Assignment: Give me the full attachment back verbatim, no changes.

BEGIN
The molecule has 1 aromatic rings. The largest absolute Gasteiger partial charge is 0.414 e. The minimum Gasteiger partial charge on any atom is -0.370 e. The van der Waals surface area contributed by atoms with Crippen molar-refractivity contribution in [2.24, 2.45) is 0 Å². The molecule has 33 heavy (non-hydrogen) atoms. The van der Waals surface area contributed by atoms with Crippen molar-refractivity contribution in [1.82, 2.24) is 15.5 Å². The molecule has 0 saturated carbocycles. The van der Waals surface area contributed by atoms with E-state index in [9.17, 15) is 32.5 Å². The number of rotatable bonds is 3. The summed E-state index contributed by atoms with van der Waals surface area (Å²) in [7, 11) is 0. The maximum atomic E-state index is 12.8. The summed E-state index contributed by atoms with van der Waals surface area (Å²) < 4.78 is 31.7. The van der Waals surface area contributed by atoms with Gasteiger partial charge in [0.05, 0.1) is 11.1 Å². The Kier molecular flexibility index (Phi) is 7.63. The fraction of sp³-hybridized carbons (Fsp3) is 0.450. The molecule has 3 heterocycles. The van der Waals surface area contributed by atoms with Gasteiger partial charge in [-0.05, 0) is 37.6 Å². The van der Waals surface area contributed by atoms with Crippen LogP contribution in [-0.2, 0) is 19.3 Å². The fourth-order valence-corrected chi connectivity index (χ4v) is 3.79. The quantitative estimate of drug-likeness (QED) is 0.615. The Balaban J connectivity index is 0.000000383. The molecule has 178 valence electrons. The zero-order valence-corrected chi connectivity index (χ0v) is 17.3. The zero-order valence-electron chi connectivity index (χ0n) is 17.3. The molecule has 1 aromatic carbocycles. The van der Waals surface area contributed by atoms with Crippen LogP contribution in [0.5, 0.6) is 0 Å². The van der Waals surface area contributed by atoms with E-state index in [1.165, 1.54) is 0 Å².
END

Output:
The molecule has 1 aromatic rings. The largest absolute Gasteiger partial charge is 0.414 e. The minimum Gasteiger partial charge on any atom is -0.370 e. The van der Waals surface area contributed by atoms with Crippen molar-refractivity contribution in [2.24, 2.45) is 0 Å². The molecule has 33 heavy (non-hydrogen) atoms. The van der Waals surface area contributed by atoms with Crippen molar-refractivity contribution in [1.82, 2.24) is 15.5 Å². The molecule has 0 saturated carbocycles. The van der Waals surface area contributed by atoms with E-state index in [9.17, 15) is 32.5 Å². The number of rotatable bonds is 3. The summed E-state index contributed by atoms with van der Waals surface area (Å²) in [7, 11) is 0. The maximum atomic E-state index is 12.8. The summed E-state index contributed by atoms with van der Waals surface area (Å²) < 4.78 is 31.7. The van der Waals surface area contributed by atoms with Gasteiger partial charge in [0.05, 0.1) is 11.1 Å². The Kier molecular flexibility index (Phi) is 7.63. The fraction of sp³-hybridized carbons (Fsp3) is 0.450. The molecule has 3 heterocycles. The van der Waals surface area contributed by atoms with Gasteiger partial charge in [-0.05, 0) is 37.6 Å². The van der Waals surface area contributed by atoms with Crippen LogP contribution in [-0.2, 0) is 19.3 Å². The fourth-order valence-corrected chi connectivity index (χ4v) is 3.79. The quantitative estimate of drug-likeness (QED) is 0.615. The Balaban J connectivity index is 0.000000383. The molecule has 178 valence electrons. The zero-order valence-corrected chi connectivity index (χ0v) is 17.3. The zero-order valence-electron chi connectivity index (χ0n) is 17.3. The molecule has 1 aromatic carbocycles. The van der Waals surface area contributed by atoms with Crippen LogP contribution in [0.5, 0.6) is 0 Å². The van der Waals surface area contributed by atoms with E-state index in [1.165, 1.54) is 0 Å².